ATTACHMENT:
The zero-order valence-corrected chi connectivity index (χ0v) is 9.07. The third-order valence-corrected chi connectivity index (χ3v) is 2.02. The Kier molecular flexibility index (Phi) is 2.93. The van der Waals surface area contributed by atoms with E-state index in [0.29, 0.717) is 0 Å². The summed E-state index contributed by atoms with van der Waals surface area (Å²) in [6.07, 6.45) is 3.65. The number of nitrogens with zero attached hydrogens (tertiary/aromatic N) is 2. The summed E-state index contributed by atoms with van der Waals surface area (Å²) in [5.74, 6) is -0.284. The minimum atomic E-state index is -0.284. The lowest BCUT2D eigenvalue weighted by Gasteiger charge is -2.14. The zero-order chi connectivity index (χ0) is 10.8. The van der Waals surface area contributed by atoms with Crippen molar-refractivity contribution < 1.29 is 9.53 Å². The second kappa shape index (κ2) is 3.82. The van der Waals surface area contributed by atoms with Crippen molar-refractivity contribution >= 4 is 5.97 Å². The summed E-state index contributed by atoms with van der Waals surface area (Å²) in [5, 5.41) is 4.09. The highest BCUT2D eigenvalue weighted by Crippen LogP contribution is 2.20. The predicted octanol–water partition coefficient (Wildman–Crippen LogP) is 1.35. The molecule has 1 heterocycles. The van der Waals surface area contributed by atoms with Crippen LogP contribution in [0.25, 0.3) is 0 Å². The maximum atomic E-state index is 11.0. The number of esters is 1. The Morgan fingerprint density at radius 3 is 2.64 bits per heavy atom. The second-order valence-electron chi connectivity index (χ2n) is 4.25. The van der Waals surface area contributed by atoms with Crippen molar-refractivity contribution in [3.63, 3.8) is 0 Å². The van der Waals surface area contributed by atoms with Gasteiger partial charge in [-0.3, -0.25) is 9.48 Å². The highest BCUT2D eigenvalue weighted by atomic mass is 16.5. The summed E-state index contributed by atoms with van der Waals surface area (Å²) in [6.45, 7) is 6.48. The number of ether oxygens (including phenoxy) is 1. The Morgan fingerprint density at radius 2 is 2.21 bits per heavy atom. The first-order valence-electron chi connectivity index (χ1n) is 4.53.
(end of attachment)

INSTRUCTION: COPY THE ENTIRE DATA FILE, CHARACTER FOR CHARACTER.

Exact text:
The zero-order valence-corrected chi connectivity index (χ0v) is 9.07. The third-order valence-corrected chi connectivity index (χ3v) is 2.02. The Kier molecular flexibility index (Phi) is 2.93. The van der Waals surface area contributed by atoms with E-state index in [0.29, 0.717) is 0 Å². The summed E-state index contributed by atoms with van der Waals surface area (Å²) in [6.07, 6.45) is 3.65. The number of nitrogens with zero attached hydrogens (tertiary/aromatic N) is 2. The summed E-state index contributed by atoms with van der Waals surface area (Å²) in [5.74, 6) is -0.284. The minimum atomic E-state index is -0.284. The lowest BCUT2D eigenvalue weighted by Gasteiger charge is -2.14. The zero-order chi connectivity index (χ0) is 10.8. The van der Waals surface area contributed by atoms with Crippen molar-refractivity contribution < 1.29 is 9.53 Å². The second kappa shape index (κ2) is 3.82. The van der Waals surface area contributed by atoms with Crippen molar-refractivity contribution >= 4 is 5.97 Å². The summed E-state index contributed by atoms with van der Waals surface area (Å²) in [5, 5.41) is 4.09. The highest BCUT2D eigenvalue weighted by Crippen LogP contribution is 2.20. The predicted octanol–water partition coefficient (Wildman–Crippen LogP) is 1.35. The molecule has 1 heterocycles. The van der Waals surface area contributed by atoms with Crippen LogP contribution in [0.25, 0.3) is 0 Å². The maximum atomic E-state index is 11.0. The number of esters is 1. The Morgan fingerprint density at radius 3 is 2.64 bits per heavy atom. The second-order valence-electron chi connectivity index (χ2n) is 4.25. The van der Waals surface area contributed by atoms with Crippen molar-refractivity contribution in [3.63, 3.8) is 0 Å². The van der Waals surface area contributed by atoms with Gasteiger partial charge in [-0.3, -0.25) is 9.48 Å². The highest BCUT2D eigenvalue weighted by atomic mass is 16.5. The summed E-state index contributed by atoms with van der Waals surface area (Å²) in [6.45, 7) is 6.48. The number of ether oxygens (including phenoxy) is 1. The Morgan fingerprint density at radius 2 is 2.21 bits per heavy atom. The first-order valence-electron chi connectivity index (χ1n) is 4.53.